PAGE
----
Holistic Massage Bristol

The word HOLISTIC means treating the whole person – not just the presenting condition but all conditions which may or may not appear. It means looking at everything about the person, their job, their home life, diet, exercise regime, sleep pattern as well as their general health background.

Holistic massage is similar to Swedish in that massage therapists use their hands along with oils to ‘rub’ the client’s body, throughout history we have used our hands to give comfort and healing to one another. Touching is contact, warmth, reassurance that we are not on our own, affirmation of our sense of being and self worth, this simple way of communicating is something that we do naturally every day of our lives.

From the beginning, life is based on an intimate and deep contact between cells that adhere to each other and exchange information. Our sense of touch is registered by our skin, our largest and most sensitive organ. In the developing embryo the skin arises from the same cell layer of the nervous system, able to receive and register lots of varied signals and respond to them. Touch is the first sense to become functional in the embryo.

The intent that goes with touch makes all the difference to its effects. When we lay our hands on another person with compassion and goodwill many subtle changes take place. Gentle holding and stroking, touching given with tenderness and care, cause transformation both physically and psychologically. Touch can make us feel valued, peaceful and more aware of our whole body and being.

When we place our hands on another person’s body, we treat both mind and body. The experience of being nourished and cared for and allowing ourselves to receive a ‘Healing’ touch, enables our self esteem, creates trust and openness and can sometimes facilitate the release of blocked emotions as tense muscles relax.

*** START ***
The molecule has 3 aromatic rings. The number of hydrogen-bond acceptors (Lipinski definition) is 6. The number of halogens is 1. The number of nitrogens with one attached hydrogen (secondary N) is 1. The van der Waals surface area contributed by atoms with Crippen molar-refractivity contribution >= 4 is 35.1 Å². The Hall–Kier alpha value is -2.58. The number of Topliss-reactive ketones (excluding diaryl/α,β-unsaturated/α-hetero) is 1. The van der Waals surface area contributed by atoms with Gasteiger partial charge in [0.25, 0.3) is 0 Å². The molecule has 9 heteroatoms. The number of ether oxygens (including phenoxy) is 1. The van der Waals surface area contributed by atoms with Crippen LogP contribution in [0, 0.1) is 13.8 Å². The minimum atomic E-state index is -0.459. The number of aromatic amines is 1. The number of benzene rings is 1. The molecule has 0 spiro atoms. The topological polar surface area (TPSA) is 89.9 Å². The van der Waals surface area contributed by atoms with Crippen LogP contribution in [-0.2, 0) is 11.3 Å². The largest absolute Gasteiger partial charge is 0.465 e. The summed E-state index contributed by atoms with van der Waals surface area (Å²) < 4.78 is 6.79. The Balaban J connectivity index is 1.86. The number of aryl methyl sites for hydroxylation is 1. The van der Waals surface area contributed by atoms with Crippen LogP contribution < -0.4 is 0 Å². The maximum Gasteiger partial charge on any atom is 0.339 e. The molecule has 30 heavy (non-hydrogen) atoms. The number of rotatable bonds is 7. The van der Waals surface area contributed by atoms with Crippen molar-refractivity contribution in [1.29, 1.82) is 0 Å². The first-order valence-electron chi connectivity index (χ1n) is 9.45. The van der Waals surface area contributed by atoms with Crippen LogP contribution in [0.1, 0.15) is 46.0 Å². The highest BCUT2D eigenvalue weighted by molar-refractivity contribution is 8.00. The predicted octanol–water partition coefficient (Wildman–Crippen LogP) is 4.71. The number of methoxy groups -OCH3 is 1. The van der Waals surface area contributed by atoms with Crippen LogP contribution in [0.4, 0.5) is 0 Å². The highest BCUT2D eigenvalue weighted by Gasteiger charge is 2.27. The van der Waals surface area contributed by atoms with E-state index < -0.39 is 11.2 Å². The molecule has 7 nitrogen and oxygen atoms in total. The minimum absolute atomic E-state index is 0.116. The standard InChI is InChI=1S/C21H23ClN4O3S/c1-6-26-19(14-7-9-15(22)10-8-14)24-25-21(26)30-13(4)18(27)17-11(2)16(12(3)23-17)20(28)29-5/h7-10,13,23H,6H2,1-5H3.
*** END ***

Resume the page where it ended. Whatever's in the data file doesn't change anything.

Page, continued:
Physiologically, touch and massage help the flow of blood and lymph in our bodies. Touch soothes our nerves and decreases tension producing relaxation and a state of well being. Massage may aid the production of endorphins, the brains chemicals that function as a natural painkiller. Massage aids circulation, facilitates the removal of toxins and is desquamating, so is good for the appearance of the skin. Psychological effects are calm, relaxation and the generation of a feeling of well-being. The physiological effects are reduced aches and pains, relaxed body due to less tension, better skin condition etc. Massage can be done on the whole body or it can be focused on specific problem areas such as backs or legs.

The philosophy is that the patient can heal himself if the restricting factors are removed. The therapist’s job is to remove the factors that stop the patient’s body from regaining a state of balance, (homeostasis).

Complementary or natural therapies aim to keep people in a balanced state, therefore helping to prevent the onset of disease or illness.

Western medicine is wonderful and without it we would not all survive but it only treats the condition once it has become apparent and is causing distress. Complementary therapies, whilst also treating the condition, aim to treat the patient – 'between conditions', i.e. when they are well so as to keep them well and balanced at all times. Western medicine has little time for this; our G P's are overworked and far too hectic often to spend much time on giving preventative advice.

It is a great joy to see that some surgeries are now offering complementary therapies as part of the service for on-going care of patients.

For further information or to book a course or treatment view: